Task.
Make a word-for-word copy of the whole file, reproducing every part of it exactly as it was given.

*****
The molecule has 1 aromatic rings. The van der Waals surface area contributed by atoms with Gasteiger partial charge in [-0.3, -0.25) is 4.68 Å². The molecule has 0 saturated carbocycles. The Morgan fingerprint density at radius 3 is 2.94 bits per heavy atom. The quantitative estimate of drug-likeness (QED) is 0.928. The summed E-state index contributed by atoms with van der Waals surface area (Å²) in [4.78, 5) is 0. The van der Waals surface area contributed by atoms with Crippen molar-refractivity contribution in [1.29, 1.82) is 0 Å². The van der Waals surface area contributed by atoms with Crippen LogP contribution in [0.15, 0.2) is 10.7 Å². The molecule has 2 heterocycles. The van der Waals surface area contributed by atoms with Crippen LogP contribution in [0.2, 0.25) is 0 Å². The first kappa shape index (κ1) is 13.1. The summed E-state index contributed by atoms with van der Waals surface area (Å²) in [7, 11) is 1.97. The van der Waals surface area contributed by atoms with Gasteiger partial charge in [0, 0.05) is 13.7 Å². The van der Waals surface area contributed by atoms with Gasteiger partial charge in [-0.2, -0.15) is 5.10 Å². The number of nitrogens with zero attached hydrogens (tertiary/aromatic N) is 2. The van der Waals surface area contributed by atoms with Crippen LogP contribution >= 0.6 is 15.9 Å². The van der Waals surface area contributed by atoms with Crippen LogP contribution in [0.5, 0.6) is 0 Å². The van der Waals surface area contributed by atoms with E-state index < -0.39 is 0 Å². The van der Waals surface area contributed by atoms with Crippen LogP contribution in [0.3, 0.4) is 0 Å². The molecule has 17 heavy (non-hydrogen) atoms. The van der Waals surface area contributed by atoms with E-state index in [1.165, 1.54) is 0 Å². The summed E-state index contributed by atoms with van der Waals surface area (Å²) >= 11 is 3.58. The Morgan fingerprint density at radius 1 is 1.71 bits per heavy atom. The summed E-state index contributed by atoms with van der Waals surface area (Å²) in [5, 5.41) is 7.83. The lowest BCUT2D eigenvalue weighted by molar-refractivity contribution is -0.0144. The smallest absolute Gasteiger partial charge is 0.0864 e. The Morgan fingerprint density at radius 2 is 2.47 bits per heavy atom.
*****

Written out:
The molecule has 1 aromatic rings. The van der Waals surface area contributed by atoms with Gasteiger partial charge in [-0.3, -0.25) is 4.68 Å². The molecule has 0 saturated carbocycles. The Morgan fingerprint density at radius 3 is 2.94 bits per heavy atom. The quantitative estimate of drug-likeness (QED) is 0.928. The summed E-state index contributed by atoms with van der Waals surface area (Å²) in [4.78, 5) is 0. The van der Waals surface area contributed by atoms with Crippen molar-refractivity contribution in [1.29, 1.82) is 0 Å². The van der Waals surface area contributed by atoms with Crippen LogP contribution in [0.15, 0.2) is 10.7 Å². The molecule has 2 heterocycles. The van der Waals surface area contributed by atoms with Crippen LogP contribution in [0.2, 0.25) is 0 Å². The first kappa shape index (κ1) is 13.1. The summed E-state index contributed by atoms with van der Waals surface area (Å²) in [7, 11) is 1.97. The van der Waals surface area contributed by atoms with Gasteiger partial charge in [0, 0.05) is 13.7 Å². The van der Waals surface area contributed by atoms with Gasteiger partial charge in [-0.2, -0.15) is 5.10 Å². The number of nitrogens with zero attached hydrogens (tertiary/aromatic N) is 2. The van der Waals surface area contributed by atoms with Crippen LogP contribution >= 0.6 is 15.9 Å². The van der Waals surface area contributed by atoms with Crippen LogP contribution in [0.5, 0.6) is 0 Å². The van der Waals surface area contributed by atoms with E-state index < -0.39 is 0 Å². The van der Waals surface area contributed by atoms with Crippen LogP contribution in [0.3, 0.4) is 0 Å². The molecule has 17 heavy (non-hydrogen) atoms. The van der Waals surface area contributed by atoms with E-state index in [1.165, 1.54) is 0 Å². The summed E-state index contributed by atoms with van der Waals surface area (Å²) >= 11 is 3.58. The Morgan fingerprint density at radius 1 is 1.71 bits per heavy atom. The summed E-state index contributed by atoms with van der Waals surface area (Å²) in [5, 5.41) is 7.83. The lowest BCUT2D eigenvalue weighted by molar-refractivity contribution is -0.0144. The smallest absolute Gasteiger partial charge is 0.0864 e. The Morgan fingerprint density at radius 2 is 2.47 bits per heavy atom.